Hairspray is an updated compilation of the John Waters classically campy film and the award winning Broadway musical (both of the same name). And while I very much liked the original (at least what I can recall of it), I had my reservations about the remake. That’s because remakes usually suck. Thankfully, from the moment the movie opened those fears were laid to rest.
The movie takes place in a segregated Baltimore in the 1960’s. It gets things moving with an upbeat song and dance number performed by our, oh so chunky heroine, Tracy Turnblad (Nikki Blonsky). She’s a perky teenager with dreams of dancing on The Corny Collin’s Dance Show, hosted by none other than Corny Collins (James Marsden, “X-Men 3 – The Last Stand”). She’s got a few things going against her though — she’s fat; her mother Edna (John Travolta, “Wild Hogs”) has a major hang-up about her own weight and doesn’t want her daughter ridiculed; and there’s a ruthless and conniving producer Velma Von Tussle (Michelle Pfeiffer, “I Could Never Be Your Woman”) standing in her way.
Obstacles be damned though. Tracy futilely tries out for the show anyway. Aside from being made fun of by the current crop of dancers, of which Amber Von Tussle (Brittany Snow, “The Pacifier”) leads, she gets herself detention for skipping class. Who knew detention could be so worthwhile, as while she is there, she copies the dance styles of Seaweed J. Stubbs (Elijah Kelley) and other black classmates. Armed with new found confidence and a helping hand from Link Larkin (Zac Efron, “High School Musical”), she manages to get noticed and added to the dancer roster. From her new vantage point she looks to enact change.
I’ll agree that on the surface Hairspray can appear to just be a whimsical teenage musical, but underneath I can assure you, it is actually a much deeper feature. It’s really about triumph over adversity. It’s about destroying ill-founded mores. Tracy, breaks down the stigma that fat folks can’t be beautiful (aren’t we all sexy things beneath the skin?). She also manages to bust through the walls her mother has erected — essentially freeing her from her weight induced prison. Later in the movie, she stands along side Motormouth Maybelle (Queen Latifah, “Last Holiday”) to call for racial equality and seamless integration on the dance show.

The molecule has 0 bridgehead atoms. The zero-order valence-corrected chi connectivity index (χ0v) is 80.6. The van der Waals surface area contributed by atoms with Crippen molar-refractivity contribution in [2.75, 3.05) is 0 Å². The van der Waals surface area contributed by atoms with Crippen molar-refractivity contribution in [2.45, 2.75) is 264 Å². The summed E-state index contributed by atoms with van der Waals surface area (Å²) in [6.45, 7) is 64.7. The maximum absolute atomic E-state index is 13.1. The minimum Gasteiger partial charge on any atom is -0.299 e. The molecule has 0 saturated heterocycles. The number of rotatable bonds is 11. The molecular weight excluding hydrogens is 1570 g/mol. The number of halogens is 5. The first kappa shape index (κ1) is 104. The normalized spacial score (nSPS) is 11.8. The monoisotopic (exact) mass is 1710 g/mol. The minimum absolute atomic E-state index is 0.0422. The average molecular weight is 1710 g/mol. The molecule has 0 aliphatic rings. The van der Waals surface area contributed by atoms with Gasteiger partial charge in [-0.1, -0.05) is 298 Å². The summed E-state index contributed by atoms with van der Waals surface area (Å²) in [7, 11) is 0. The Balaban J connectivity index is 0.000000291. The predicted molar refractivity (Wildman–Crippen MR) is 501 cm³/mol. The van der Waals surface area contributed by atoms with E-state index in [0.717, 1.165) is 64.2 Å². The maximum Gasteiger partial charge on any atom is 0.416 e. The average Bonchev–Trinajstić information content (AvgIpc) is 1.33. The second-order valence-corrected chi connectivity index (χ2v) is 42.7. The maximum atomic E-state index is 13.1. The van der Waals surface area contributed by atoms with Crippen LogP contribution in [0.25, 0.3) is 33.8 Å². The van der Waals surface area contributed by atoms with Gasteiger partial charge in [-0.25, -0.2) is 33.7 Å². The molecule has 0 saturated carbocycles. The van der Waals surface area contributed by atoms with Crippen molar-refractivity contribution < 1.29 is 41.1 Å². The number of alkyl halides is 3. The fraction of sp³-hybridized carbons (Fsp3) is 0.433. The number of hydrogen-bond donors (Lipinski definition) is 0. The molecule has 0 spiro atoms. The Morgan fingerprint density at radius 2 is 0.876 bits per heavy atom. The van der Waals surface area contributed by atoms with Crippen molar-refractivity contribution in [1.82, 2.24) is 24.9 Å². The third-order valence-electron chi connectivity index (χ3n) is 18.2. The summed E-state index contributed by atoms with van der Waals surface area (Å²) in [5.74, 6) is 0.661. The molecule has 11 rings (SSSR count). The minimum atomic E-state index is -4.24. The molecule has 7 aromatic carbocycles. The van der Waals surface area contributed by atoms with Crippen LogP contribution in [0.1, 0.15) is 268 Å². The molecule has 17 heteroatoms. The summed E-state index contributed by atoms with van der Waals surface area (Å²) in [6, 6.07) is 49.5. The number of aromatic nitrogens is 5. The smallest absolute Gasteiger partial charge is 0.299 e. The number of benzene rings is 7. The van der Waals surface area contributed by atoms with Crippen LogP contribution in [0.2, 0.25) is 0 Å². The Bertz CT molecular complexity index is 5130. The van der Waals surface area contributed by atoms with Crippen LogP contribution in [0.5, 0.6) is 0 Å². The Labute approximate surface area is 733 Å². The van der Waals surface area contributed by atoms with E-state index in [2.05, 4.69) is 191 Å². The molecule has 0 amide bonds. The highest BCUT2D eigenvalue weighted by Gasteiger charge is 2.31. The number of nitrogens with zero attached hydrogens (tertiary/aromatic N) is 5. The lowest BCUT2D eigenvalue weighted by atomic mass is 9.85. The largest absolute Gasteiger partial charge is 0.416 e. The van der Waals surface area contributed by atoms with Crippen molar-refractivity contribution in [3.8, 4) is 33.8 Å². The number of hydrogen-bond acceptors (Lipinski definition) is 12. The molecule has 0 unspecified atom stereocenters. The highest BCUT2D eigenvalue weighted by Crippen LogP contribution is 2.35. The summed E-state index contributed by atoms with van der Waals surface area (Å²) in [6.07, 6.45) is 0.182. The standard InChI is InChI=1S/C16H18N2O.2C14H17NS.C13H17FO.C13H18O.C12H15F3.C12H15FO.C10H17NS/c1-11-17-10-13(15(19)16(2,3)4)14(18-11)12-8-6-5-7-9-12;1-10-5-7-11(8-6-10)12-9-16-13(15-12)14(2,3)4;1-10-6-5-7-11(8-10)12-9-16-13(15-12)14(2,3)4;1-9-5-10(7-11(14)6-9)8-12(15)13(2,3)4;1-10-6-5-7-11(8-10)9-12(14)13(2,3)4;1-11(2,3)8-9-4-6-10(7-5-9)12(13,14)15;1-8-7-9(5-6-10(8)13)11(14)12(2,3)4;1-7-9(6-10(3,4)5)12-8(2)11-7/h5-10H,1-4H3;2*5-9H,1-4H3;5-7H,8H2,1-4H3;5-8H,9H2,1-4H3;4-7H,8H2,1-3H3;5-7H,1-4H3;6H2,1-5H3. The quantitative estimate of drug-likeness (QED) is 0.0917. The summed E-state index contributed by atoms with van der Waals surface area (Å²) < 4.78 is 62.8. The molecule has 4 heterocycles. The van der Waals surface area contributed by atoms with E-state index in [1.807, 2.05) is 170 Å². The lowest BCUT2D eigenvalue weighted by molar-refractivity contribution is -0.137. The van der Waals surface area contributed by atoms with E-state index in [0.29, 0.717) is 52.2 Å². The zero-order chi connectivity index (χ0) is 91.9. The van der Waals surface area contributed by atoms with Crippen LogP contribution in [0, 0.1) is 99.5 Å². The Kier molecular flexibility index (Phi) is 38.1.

Aside from some very entertaining song and dance routines the best part of the movie is the casting. John Travolta in drag was the most intriguing. I’m not entirely sure what made the director, Adam Shankman, decide on Travolta, but the decision was brilliant. He’s perfect for the part and he is clearly having the time of his life doing it. Placing a complete unknown in the lead part was another interesting decision that works flawlessly. Nikki Blonsky carries herself like a seasoned professional. It was also great to see Christopher Walken (“Wedding Crashers”) — 90% of what he touches is gold.
The only detracting point of the movie is there are a few scenes that seemed out of place and slowed the flow of the movie to a molasses flow. Most notably, the lovey-dovey number between Tracy’s parents was a tad grating. Also, the final act, while entertaining, was drawn out ten minutes too long. Basically, I’m saying a 110+ minute movie shouldn’t have hit the 90 minute mark.
I’m also instructing all the guys being asked to see Hairspray to suck it up. Yeah, you won’t win any cool points with your drinking buddies if they find out you’ve gone to see it, but what you’ll win from your significant other you can’t put a value on. Trust me, she’ll (or he’ll) love you long time for the sacrifice. Besides, I actually believe you’ll come out of the theaters a happier person.